The International Sports Promotion Society (ISPS) held the fourth ISPS Handa/Handa Watch World Cup on Nov. 5 and 6, at the Toyosato Golf Club in Ibaraki Prefecture.
On both days, professional players and amateurs teamed up in groups of four so that everyone could enjoy playing and communicating with the professional players during the rounds. The total purse was ¥15 million per day and first place was awarded ¥3 million.
Under perfect blue skies on the first day, 48 male and 29 female amateur players set out to play 18 holes with 34 professionals.
On day one, Chun In-gee from South Korea, Lexi Thompson from the United States and Naomichi Ozaki from Japan tied for first place.
Despite bad weather on the second day, 99 players altogether including 29 professional golfers enjoyed playing before large galleries. Unfortunately, the match was halted on the 11th hole due to heavy rain.
Paula Creamer from the United States, who teamed up with ISPS Chairman Haruhisa Handa, Hong Kong actor and martial artist Yuen Biao, and ISPS U.K. patron Peter Mark Andrew Phillips, said in a press interview after the match that bad weather conditions are part of golf and she enjoyed the game, as well as the encouragement from the galleries and cheerleaders.
As a committed philanthropist herself, having established a charitable foundation in the United States, Creamer said that she is honored to be part of the activities of ISPS to bring happiness to the world through sports.
“Golf is a small, but big sport through which we can have connections with the world,” she said.
This year has been a year of changes for Creamer. Due to injuring her left wrist and undergoing surgery in October last year, she was not able to hit the links until a few months into this year. She also changed coaches.
Minjee Lee from Australia won the second day, with Lydia Ko from New Zealand, Charley Hull from England and Victor Dubuisson from France as runner-ups.
To mark the beginning of the awards ceremonies that were held on both evenings, Handa walked onto the stage dancing and leading a group of samba dancers to welcome and celebrate all who attended the event.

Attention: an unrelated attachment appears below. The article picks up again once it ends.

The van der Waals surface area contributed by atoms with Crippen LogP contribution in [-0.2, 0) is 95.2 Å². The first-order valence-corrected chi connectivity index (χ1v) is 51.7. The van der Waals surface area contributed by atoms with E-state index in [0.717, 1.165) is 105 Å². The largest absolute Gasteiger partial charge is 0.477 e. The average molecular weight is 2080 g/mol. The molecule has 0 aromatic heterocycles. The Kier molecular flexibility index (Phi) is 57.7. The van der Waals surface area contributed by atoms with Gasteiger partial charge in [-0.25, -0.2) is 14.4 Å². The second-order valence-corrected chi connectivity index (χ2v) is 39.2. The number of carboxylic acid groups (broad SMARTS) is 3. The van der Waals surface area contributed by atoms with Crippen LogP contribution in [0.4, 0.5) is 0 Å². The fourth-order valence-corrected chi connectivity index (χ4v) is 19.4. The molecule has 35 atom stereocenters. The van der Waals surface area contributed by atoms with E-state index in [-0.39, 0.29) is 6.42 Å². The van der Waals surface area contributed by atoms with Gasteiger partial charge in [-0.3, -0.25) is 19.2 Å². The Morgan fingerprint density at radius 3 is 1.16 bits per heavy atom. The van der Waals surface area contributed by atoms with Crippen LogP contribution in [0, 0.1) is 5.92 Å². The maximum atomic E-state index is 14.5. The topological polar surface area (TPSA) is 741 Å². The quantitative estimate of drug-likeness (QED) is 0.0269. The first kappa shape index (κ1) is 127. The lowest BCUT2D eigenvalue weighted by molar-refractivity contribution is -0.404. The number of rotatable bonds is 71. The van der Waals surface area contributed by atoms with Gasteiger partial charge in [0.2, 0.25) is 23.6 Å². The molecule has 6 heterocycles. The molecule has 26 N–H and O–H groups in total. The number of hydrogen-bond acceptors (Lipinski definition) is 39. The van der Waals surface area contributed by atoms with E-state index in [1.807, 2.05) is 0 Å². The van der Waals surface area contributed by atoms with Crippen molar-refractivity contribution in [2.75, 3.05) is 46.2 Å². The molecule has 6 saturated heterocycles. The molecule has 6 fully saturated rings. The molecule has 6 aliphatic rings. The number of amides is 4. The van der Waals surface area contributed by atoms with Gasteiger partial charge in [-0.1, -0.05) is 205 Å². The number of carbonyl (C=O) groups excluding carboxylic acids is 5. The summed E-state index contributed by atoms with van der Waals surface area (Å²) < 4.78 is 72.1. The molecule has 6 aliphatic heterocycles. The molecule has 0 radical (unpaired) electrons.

After introducing the patrons, guests and major players, Handa said that he was delighted to see ties and friendships expand through golf. “Sports bring peace, equality and happiness,” he said.
“Professional golf players are diplomats on lawns,” Handa said, referring to the friendly ways that many of the top players interact with their fans and other players.
He hoped that younger players learn from how world-class players behave in international settings, which would give them broader choices in the future, leading to the promotion of sports as a whole.
At the same time, he explained that some of the participating golfers from overseas shared the same impressions of Japanese galleries — polite and respectful.
In addition to ISPS, Handa also chairs the International Foundation for Arts and Culture that aims to support social welfare activities and fostering of young artists through organizing music and art events.
The most recent achievement of the IFAC was the “17th Tokyo Dai Takigi Noh,” an outdoor fireside noh performance held on Sept. 23 at the Tokyo Metropolitan Government Building’s Citizen’s Plaza in Shinjuku.
He is also the chairman of the Tokyo Art Foundation that organizes various concerts and plays several times a year.
Misuzu Corp., also run by Handa, is opening a new watch shop, Handa Watch World Sendai Tanabata Watch Store in Sendai this month.